• November 13th, 2018
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Knives out: A day at the recently opened VMMC clinic



WINDHOEK – It was on a sunny Monday afternoon at around 14h00 when this reporter walked into the waiting area of the Voluntary Medical Male Circumcision (VMMC) clinic at the Katutura Health Centre.
There, 21-year-old David Nehale anxiously awaited his turn to be seen by a nurse. 

While fiddling with his hands and promptly responding to questions by this reporter, Nehale said he had for a long time contemplated getting the “smart cut”. 

But on 6 August he visited a clinic in Windhoek for a HIV test. There, the nurse encouraged him to consider circumcision “because it reduces the risk of contracting HIV by 60 percent”. 

The VMMC clinic at the Katutura Health Centre, which  officially opened in September, has the capacity for 20 circumcisions per day and 400 per month. By Saturday (13 October) 140 men had been circumcised at the facility. 
During New Era’s visit to the facility, the chairs were empty with only Nehale present who was later joined by 26-year-old Temani Andrew Kock who had also agreed to share his “smart cut” journey with the newspaper. Kock walked into the clinic in a rather cheerful mood, introducing himself to this reporter. Minutes later, Kock’s cheerfulness was replaced by silence.  “Are you nervous?” I asked him. “I hate needles. I don’t like needles at all,” he laughed, as he fiddled with his sunglasses. Not long after that, the nurse called Kock into the examination room where he would be prepared for what awaited him.  In the examination room, clients are given information on general hygiene and other health information, including the benefits of circumcision, and asked their medical history and if they are willing to take a HIV test. This lasts about 15-25 minutes depending on the patient’s medical history.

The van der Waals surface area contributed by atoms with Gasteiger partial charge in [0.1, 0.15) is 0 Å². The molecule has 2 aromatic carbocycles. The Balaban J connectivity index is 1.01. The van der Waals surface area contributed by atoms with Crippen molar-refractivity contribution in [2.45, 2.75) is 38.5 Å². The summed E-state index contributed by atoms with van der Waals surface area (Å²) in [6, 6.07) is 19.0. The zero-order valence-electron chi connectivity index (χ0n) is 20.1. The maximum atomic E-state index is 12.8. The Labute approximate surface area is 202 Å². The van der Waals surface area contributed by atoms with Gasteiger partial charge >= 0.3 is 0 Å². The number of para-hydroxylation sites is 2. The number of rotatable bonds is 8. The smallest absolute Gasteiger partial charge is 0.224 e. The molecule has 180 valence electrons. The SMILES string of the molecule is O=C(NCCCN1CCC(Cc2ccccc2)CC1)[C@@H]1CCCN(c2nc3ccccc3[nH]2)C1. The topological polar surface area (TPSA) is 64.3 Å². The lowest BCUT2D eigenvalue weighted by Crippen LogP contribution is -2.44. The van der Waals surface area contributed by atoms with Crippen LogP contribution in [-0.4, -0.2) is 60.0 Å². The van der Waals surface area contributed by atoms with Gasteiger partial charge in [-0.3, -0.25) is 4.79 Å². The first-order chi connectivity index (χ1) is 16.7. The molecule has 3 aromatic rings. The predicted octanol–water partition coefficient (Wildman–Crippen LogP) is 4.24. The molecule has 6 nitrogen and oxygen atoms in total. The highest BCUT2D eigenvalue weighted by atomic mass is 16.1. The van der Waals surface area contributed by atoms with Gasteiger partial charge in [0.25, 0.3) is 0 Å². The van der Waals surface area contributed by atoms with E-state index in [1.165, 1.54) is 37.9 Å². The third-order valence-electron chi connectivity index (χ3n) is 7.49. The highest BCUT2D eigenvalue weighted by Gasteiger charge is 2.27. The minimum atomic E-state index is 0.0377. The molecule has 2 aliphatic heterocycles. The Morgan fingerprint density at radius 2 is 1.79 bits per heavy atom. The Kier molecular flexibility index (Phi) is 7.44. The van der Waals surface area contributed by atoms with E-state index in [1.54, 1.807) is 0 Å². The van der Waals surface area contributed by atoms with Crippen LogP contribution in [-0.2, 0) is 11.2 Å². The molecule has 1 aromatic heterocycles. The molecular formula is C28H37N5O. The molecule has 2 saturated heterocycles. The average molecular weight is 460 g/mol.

This is important because there are some medical conditions that may make a client ineligible for circumcision, explained the nurse surgeon at the VMMC clinic, Jona Johannes. 

Meanwhile, Nehale too admits that he is nervous. “I’m a little bit nervous but I have to go for it because I’m doing this for myself,” Nehale said. 

In fact, he has done a little reading on circumcision and knows that the partner of a man who is circumcised is less likely to get cervical cancer, he shares. 

Not so long after that, Nehale was also called to the examination room, where he too would go for eligibility tests and the health information session. 

Both were cleared and were told that they were eligible for the “smart cut” and the moment of truth had finally arrived for the two men, who said they were more anxious about the pain they would experience than anything else. 
Dr Lawrence Kahindi, a general practitioner who is also contracted by AIDSFree Namibia to conduct circumcisions under their project, was present to attend to one of the two men. 

Kock was the lucky one, or maybe not. The thought of being attended to by a doctor didn’t make him less nervous and as he was told to undress and lie on the bed, the doctor tried as much as possible to make him comfortable by diverting his mind from the procedure that was to take place. 

Dr Kahindi spoke to Kock throughout the procedure and at one point the patient shared why he dreaded the cut.  A colleague who had undergone the cut had told him that he was injected 12 times during procedure.  “When I came here I contemplated going back home several times but then I told myself that I can’t keep delaying this,” Kock later told New Era. He said the procedure was not what he expected. “I had a strange sensation because the foreskin was removed,” said Kock. The two were required to return to the clinic two days later for a post-procedure assessment.

Kahindi said there are many myths associated with medical male circumcision. “The men come here expecting a lot of pain but they are surprised that is not the case,” Kahindi said.